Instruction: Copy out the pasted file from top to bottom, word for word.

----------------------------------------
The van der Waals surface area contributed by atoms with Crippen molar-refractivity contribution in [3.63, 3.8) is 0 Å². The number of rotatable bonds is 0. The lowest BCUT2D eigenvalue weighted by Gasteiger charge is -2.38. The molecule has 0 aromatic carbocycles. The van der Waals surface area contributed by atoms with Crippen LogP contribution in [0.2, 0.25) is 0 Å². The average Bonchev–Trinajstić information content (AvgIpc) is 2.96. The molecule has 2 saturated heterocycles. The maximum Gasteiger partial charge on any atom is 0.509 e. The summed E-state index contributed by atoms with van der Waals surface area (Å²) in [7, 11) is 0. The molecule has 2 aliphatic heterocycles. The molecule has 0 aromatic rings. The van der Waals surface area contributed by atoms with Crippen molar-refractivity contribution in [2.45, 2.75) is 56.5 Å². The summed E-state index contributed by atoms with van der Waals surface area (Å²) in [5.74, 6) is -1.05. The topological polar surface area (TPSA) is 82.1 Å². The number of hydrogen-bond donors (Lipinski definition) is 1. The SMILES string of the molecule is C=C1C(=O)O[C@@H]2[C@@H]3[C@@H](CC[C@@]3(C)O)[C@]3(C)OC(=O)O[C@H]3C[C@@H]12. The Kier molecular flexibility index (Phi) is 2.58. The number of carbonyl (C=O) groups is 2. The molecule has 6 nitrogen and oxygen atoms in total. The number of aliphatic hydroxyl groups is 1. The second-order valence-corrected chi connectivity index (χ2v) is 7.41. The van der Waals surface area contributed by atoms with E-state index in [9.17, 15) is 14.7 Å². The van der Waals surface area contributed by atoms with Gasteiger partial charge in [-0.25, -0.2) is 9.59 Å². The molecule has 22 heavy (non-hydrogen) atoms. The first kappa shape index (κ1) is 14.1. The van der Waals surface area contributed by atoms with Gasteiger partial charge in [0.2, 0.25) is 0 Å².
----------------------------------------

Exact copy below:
The van der Waals surface area contributed by atoms with Crippen molar-refractivity contribution in [3.63, 3.8) is 0 Å². The number of rotatable bonds is 0. The lowest BCUT2D eigenvalue weighted by Gasteiger charge is -2.38. The molecule has 0 aromatic carbocycles. The van der Waals surface area contributed by atoms with Crippen LogP contribution in [0.2, 0.25) is 0 Å². The average Bonchev–Trinajstić information content (AvgIpc) is 2.96. The molecule has 2 saturated heterocycles. The maximum Gasteiger partial charge on any atom is 0.509 e. The summed E-state index contributed by atoms with van der Waals surface area (Å²) in [7, 11) is 0. The molecule has 2 aliphatic heterocycles. The molecule has 0 aromatic rings. The van der Waals surface area contributed by atoms with Crippen molar-refractivity contribution in [2.45, 2.75) is 56.5 Å². The summed E-state index contributed by atoms with van der Waals surface area (Å²) in [5.74, 6) is -1.05. The topological polar surface area (TPSA) is 82.1 Å². The number of hydrogen-bond donors (Lipinski definition) is 1. The SMILES string of the molecule is C=C1C(=O)O[C@@H]2[C@@H]3[C@@H](CC[C@@]3(C)O)[C@]3(C)OC(=O)O[C@H]3C[C@@H]12. The Kier molecular flexibility index (Phi) is 2.58. The number of carbonyl (C=O) groups is 2. The molecule has 6 nitrogen and oxygen atoms in total. The number of aliphatic hydroxyl groups is 1. The second-order valence-corrected chi connectivity index (χ2v) is 7.41. The van der Waals surface area contributed by atoms with E-state index in [9.17, 15) is 14.7 Å². The van der Waals surface area contributed by atoms with Gasteiger partial charge in [-0.25, -0.2) is 9.59 Å². The molecule has 22 heavy (non-hydrogen) atoms. The first kappa shape index (κ1) is 14.1. The van der Waals surface area contributed by atoms with Gasteiger partial charge in [0.2, 0.25) is 0 Å².